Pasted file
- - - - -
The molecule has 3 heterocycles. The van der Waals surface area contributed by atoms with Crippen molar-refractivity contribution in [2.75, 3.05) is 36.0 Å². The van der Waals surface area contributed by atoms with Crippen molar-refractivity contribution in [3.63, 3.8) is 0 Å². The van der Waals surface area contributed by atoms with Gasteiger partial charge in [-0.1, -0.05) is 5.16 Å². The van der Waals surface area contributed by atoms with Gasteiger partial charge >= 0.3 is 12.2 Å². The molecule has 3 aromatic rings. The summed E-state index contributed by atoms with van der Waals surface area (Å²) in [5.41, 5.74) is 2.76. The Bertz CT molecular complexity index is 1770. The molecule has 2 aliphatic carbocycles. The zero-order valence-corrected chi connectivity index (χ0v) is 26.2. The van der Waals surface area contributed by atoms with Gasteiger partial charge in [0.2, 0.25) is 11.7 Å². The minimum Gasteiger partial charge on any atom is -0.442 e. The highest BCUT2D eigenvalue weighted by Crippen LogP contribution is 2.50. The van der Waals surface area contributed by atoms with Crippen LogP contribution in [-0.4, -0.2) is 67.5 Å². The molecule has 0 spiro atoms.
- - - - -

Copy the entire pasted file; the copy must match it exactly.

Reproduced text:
The molecule has 3 heterocycles. The van der Waals surface area contributed by atoms with Crippen molar-refractivity contribution in [2.75, 3.05) is 36.0 Å². The van der Waals surface area contributed by atoms with Crippen molar-refractivity contribution in [3.63, 3.8) is 0 Å². The van der Waals surface area contributed by atoms with Gasteiger partial charge in [-0.1, -0.05) is 5.16 Å². The van der Waals surface area contributed by atoms with Gasteiger partial charge >= 0.3 is 12.2 Å². The molecule has 3 aromatic rings. The summed E-state index contributed by atoms with van der Waals surface area (Å²) in [5.41, 5.74) is 2.76. The Bertz CT molecular complexity index is 1770. The molecule has 2 aliphatic carbocycles. The zero-order valence-corrected chi connectivity index (χ0v) is 26.2. The van der Waals surface area contributed by atoms with Gasteiger partial charge in [0.2, 0.25) is 11.7 Å². The minimum Gasteiger partial charge on any atom is -0.442 e. The highest BCUT2D eigenvalue weighted by Crippen LogP contribution is 2.50. The van der Waals surface area contributed by atoms with Crippen LogP contribution in [-0.4, -0.2) is 67.5 Å². The molecule has 0 spiro atoms.